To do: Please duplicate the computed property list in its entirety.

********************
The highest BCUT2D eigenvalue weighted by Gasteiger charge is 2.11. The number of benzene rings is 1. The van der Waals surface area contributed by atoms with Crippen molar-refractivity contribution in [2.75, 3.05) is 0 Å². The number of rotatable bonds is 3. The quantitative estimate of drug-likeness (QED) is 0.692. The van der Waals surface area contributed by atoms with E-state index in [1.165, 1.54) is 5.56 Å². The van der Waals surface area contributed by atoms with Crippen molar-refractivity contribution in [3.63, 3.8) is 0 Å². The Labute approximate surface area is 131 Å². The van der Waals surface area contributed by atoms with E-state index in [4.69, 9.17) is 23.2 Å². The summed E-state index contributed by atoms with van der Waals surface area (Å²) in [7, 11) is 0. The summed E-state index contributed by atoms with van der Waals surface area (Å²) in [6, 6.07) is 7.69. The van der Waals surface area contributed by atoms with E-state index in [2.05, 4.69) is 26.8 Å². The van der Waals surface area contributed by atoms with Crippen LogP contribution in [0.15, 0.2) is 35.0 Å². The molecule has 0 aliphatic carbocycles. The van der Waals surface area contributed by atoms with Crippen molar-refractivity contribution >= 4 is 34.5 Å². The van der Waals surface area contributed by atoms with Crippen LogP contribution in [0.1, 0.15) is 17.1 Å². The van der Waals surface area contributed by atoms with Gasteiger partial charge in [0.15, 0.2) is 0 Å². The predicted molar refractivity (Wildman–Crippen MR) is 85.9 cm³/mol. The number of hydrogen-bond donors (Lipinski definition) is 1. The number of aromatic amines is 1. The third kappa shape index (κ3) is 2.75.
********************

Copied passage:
The highest BCUT2D eigenvalue weighted by Gasteiger charge is 2.11. The number of benzene rings is 1. The van der Waals surface area contributed by atoms with Crippen molar-refractivity contribution in [2.75, 3.05) is 0 Å². The number of rotatable bonds is 3. The quantitative estimate of drug-likeness (QED) is 0.692. The van der Waals surface area contributed by atoms with E-state index in [1.165, 1.54) is 5.56 Å². The van der Waals surface area contributed by atoms with Crippen molar-refractivity contribution in [3.63, 3.8) is 0 Å². The Labute approximate surface area is 131 Å². The van der Waals surface area contributed by atoms with E-state index in [4.69, 9.17) is 23.2 Å². The summed E-state index contributed by atoms with van der Waals surface area (Å²) in [7, 11) is 0. The summed E-state index contributed by atoms with van der Waals surface area (Å²) in [6, 6.07) is 7.69. The van der Waals surface area contributed by atoms with E-state index in [2.05, 4.69) is 26.8 Å². The van der Waals surface area contributed by atoms with Crippen LogP contribution in [0.15, 0.2) is 35.0 Å². The molecule has 0 aliphatic carbocycles. The van der Waals surface area contributed by atoms with Crippen molar-refractivity contribution >= 4 is 34.5 Å². The van der Waals surface area contributed by atoms with Crippen LogP contribution in [0.1, 0.15) is 17.1 Å². The van der Waals surface area contributed by atoms with Gasteiger partial charge in [0.15, 0.2) is 0 Å². The predicted molar refractivity (Wildman–Crippen MR) is 85.9 cm³/mol. The number of hydrogen-bond donors (Lipinski definition) is 1. The number of aromatic amines is 1. The third kappa shape index (κ3) is 2.75.